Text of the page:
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Banana Pancake Trail

From Wikipedia, the free encyclopedia

A banana pancake in Hoi An, Vietnam. The trail is named after this food.
A banana pancake in Hoi An, Vietnam. The trail is named after this food.

"Banana Pancake Trail" or "Banana Pancake Circuit"[1] is the name given to growing routes around Southeast Asia, and to some extent South Asia, travelled by backpackers and other tourists. The Trail has no clear geographical definition, but is used as a metaphor for places that are popular among Western tourists.

Sihanoukville section of the Banana pancake trail. The Ou Trojak Jet River Otres Marina
Sihanoukville section of the Banana pancake trail. The Ou Trojak Jet River Otres Marina

Etymology

Street stall selling banana pancakes in Phuket City, Thailand.
Street stall selling banana pancakes in Phuket City, Thailand.

The phrase '"Banana Pancake Trail" is usually used tongue-in-cheek as an affectionate nickname for various routes in Southeast Asia and South Asia, and may reference guesthouses, cafes and restaurants catering to backpackers and serving banana pancakes as a form of sweet breakfast or snack.

The Banana Pancake Trail is sometimes associated with backpackers who use Lonely Planet travel guides, with these books often being the most used by backpackers on these routes.[2][3] Banana Pancake trails materialise when an influx of Western backpackers to an area leads to a rise in the number of restaurants serving food adapted to Western desires which includes banana pancakes and other Western comfort foods such as yogurt with muesli and honey.[citation needed]

Geographical reach

Khao San Road in Bangkok, Thailand, a notable stop on the Banana Pancake Trail.
Khao San Road in Bangkok, Thailand, a notable stop on the Banana Pancake Trail.

There is no firm geographical definition of the Banana Pancake Trail, as it is a metaphor to describe the ever-developing travellers' trails in South Asia and Southeast Asia, rather than an actual route or road (much like the Silk Road is not a single road). However, the phrase is used to describe, amongst others, the locations below:

South Asia

Nepal: Pokhara, Thamel in Kathmandu, Everest Base Camp

India: Goa, Pushkar, Varanasi, Jaisalmer, Jaipur, Kerala, Dharamkot / Upper Bhagsu, Old Manali / Vashisht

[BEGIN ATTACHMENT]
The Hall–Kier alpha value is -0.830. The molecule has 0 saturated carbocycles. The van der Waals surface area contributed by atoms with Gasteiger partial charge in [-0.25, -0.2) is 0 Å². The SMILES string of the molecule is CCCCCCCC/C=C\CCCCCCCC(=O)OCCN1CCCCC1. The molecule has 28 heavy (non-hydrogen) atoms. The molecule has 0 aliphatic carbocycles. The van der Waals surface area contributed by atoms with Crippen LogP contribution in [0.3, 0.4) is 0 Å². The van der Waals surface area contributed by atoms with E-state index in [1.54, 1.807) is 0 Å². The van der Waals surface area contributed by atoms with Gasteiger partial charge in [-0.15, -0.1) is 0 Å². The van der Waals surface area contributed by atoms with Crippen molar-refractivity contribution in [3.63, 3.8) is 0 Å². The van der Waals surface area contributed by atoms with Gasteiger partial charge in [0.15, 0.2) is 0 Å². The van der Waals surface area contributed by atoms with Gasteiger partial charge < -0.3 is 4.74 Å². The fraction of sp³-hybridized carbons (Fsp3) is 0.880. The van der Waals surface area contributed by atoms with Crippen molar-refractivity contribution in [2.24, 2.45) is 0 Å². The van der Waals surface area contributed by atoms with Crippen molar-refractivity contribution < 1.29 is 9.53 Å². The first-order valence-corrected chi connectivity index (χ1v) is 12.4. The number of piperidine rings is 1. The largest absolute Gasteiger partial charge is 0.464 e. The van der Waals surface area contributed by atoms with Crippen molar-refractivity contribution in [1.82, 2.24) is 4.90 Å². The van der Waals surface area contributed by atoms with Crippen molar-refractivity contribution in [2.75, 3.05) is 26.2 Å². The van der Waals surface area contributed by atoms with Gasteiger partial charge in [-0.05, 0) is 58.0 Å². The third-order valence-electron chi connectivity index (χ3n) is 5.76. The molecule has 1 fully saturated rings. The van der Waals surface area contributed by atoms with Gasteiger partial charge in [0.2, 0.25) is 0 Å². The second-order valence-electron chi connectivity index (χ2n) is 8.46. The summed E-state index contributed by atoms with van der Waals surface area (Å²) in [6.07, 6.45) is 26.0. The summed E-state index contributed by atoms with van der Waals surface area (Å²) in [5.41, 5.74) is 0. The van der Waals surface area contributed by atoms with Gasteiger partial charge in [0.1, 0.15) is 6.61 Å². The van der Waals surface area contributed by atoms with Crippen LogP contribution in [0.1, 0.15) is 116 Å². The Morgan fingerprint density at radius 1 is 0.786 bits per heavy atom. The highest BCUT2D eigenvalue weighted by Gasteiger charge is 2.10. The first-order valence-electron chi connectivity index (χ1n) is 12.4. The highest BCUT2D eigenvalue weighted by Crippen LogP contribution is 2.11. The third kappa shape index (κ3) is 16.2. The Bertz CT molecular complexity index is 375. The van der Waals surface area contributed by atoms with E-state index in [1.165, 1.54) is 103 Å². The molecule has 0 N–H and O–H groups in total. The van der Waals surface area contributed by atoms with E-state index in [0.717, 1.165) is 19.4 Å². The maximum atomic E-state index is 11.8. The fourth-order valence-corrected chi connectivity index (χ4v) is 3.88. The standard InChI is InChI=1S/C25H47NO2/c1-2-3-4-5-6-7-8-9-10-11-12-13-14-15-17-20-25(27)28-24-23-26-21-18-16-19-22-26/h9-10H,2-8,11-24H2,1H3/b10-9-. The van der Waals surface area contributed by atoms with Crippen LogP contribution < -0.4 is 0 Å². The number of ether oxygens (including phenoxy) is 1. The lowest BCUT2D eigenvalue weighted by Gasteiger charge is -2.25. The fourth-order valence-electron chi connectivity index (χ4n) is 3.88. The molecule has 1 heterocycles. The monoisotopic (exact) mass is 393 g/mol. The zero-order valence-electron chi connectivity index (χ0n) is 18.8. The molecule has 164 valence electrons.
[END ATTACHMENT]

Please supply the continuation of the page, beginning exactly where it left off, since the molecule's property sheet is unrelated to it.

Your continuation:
Southeast Asia

Myanmar: Yangon, Bagan, Inle Lake, Hpa-An, Pyin Oo Lwin

Thailand: Bangkok (with its famous Khao San Road), Chiang Mai, Pai, Kanchanaburi, Krabi, and many of the islands, including Phuket, Ko Tao, Ko Pha Ngan (with its world-infamous Full Moon Party), Ko Phi Phi, Koh Lipe, and Koh Chang

Laos: Vang Vieng, Luang Prabang, Nong Khiaw, Bolaven Plateau, Si Phan Don (The 4000 Islands)

Cambodia: Siem Reap (home to Angkor Wat), Sihanoukville and its offshore islands, Battambang, Phnom Penh, Kampot

Vietnam: Ho Chi Minh City, Dalat, Mui Ne, Nha Trang, Hoi An, Huế, Hanoi, Halong Bay, Sa Pa

Indonesia: Bali, Gili Islands, Nusa Penida, Lombok, Yogyakarta, Mount Bromo

Philippines: Boracay, Banaue, Sagada, El Nido, Siargao

The most common route passes through Vietnam, Cambodia and Thailand from Bangkok to Ho Chi Minh City via Siem Reap and Angkor Wat, as well as Phnom Penh and the Mekong Delta. Also people go north from Bangkok to Chiang Mai and hill-tribe villages, continuing to Luang Prabang and Vang Vieng in Laos. Also many head from Ho Chi Minh City to Hanoi, via popular stops being Hoi An and Huế.

Similar trails

The Banana Pancake Trail is similar in idea to the "Gringo Trail" in South America, the "Hippie Trail" in Europe and South Asia in the 1960s–70s, and the "Hummus trail" in India popularized by Israeli travelers traveling after their military service.

See also

  • Grand Tour – 17th–19th century Continental tour undertaken by young European aristocrats, partly as leisure and partly educational.

References

  1. ^ Denis D. Gray (27 March 2008). "Mass tourism swamps Asia's once unique, remote places". USA TODAY. USA TODAY. Retrieved 27 May 2012.
  2. ^ Harry Priestley (July 2008). "Interview with Lonely Planet founder Tony Wheeler". Citylife. Vol. 17 No. 7: Chiang Mai Citylife. Retrieved 27 May 2012.CS1 maint: location (link)
  3. ^ Gray, Denis (26 March 2008). "Mass tourism swamps Asia's once unique, remote places". USA Today. Retrieved 28 June 2012.

External links

This page was last edited on 13 September 2020, at 16:10
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